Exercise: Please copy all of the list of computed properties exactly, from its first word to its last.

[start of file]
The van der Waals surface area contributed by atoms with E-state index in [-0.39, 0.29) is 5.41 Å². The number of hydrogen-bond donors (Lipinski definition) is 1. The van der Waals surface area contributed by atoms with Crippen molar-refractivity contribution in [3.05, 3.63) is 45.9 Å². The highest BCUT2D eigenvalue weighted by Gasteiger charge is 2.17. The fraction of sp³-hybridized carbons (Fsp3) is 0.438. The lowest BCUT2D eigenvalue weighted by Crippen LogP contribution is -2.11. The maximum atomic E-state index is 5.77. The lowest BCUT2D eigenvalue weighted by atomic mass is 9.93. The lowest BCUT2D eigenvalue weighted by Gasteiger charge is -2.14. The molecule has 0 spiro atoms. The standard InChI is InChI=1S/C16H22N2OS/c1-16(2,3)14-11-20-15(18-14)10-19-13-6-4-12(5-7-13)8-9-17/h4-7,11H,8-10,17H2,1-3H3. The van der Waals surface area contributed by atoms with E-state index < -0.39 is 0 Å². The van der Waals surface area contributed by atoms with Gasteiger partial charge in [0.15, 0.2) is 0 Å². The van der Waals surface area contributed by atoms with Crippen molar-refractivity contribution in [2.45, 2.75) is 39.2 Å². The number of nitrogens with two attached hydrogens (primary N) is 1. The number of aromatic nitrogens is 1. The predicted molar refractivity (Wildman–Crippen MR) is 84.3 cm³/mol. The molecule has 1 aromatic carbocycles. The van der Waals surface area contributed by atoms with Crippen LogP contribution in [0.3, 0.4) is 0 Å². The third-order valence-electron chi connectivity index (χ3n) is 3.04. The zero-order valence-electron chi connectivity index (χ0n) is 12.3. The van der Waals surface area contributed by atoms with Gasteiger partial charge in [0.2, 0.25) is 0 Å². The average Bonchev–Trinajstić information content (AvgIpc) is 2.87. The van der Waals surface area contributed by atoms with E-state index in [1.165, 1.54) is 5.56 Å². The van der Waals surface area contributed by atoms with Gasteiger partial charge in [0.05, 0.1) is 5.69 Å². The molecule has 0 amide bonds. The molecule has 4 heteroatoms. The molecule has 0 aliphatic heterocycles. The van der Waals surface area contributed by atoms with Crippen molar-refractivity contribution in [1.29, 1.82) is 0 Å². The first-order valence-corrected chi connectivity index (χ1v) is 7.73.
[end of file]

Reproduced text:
The van der Waals surface area contributed by atoms with E-state index in [-0.39, 0.29) is 5.41 Å². The number of hydrogen-bond donors (Lipinski definition) is 1. The van der Waals surface area contributed by atoms with Crippen molar-refractivity contribution in [3.05, 3.63) is 45.9 Å². The highest BCUT2D eigenvalue weighted by Gasteiger charge is 2.17. The fraction of sp³-hybridized carbons (Fsp3) is 0.438. The lowest BCUT2D eigenvalue weighted by Crippen LogP contribution is -2.11. The maximum atomic E-state index is 5.77. The lowest BCUT2D eigenvalue weighted by atomic mass is 9.93. The lowest BCUT2D eigenvalue weighted by Gasteiger charge is -2.14. The molecule has 0 spiro atoms. The standard InChI is InChI=1S/C16H22N2OS/c1-16(2,3)14-11-20-15(18-14)10-19-13-6-4-12(5-7-13)8-9-17/h4-7,11H,8-10,17H2,1-3H3. The van der Waals surface area contributed by atoms with E-state index < -0.39 is 0 Å². The van der Waals surface area contributed by atoms with Gasteiger partial charge in [0.15, 0.2) is 0 Å². The van der Waals surface area contributed by atoms with Crippen molar-refractivity contribution in [2.45, 2.75) is 39.2 Å². The number of nitrogens with two attached hydrogens (primary N) is 1. The number of aromatic nitrogens is 1. The predicted molar refractivity (Wildman–Crippen MR) is 84.3 cm³/mol. The molecule has 1 aromatic carbocycles. The van der Waals surface area contributed by atoms with Crippen LogP contribution in [0.3, 0.4) is 0 Å². The third-order valence-electron chi connectivity index (χ3n) is 3.04. The zero-order valence-electron chi connectivity index (χ0n) is 12.3. The van der Waals surface area contributed by atoms with Gasteiger partial charge in [0.2, 0.25) is 0 Å². The average Bonchev–Trinajstić information content (AvgIpc) is 2.87. The van der Waals surface area contributed by atoms with E-state index in [1.165, 1.54) is 5.56 Å². The van der Waals surface area contributed by atoms with Gasteiger partial charge in [0.05, 0.1) is 5.69 Å². The molecule has 0 amide bonds. The molecule has 4 heteroatoms. The molecule has 0 aliphatic heterocycles. The van der Waals surface area contributed by atoms with Crippen molar-refractivity contribution in [1.29, 1.82) is 0 Å². The first-order valence-corrected chi connectivity index (χ1v) is 7.73.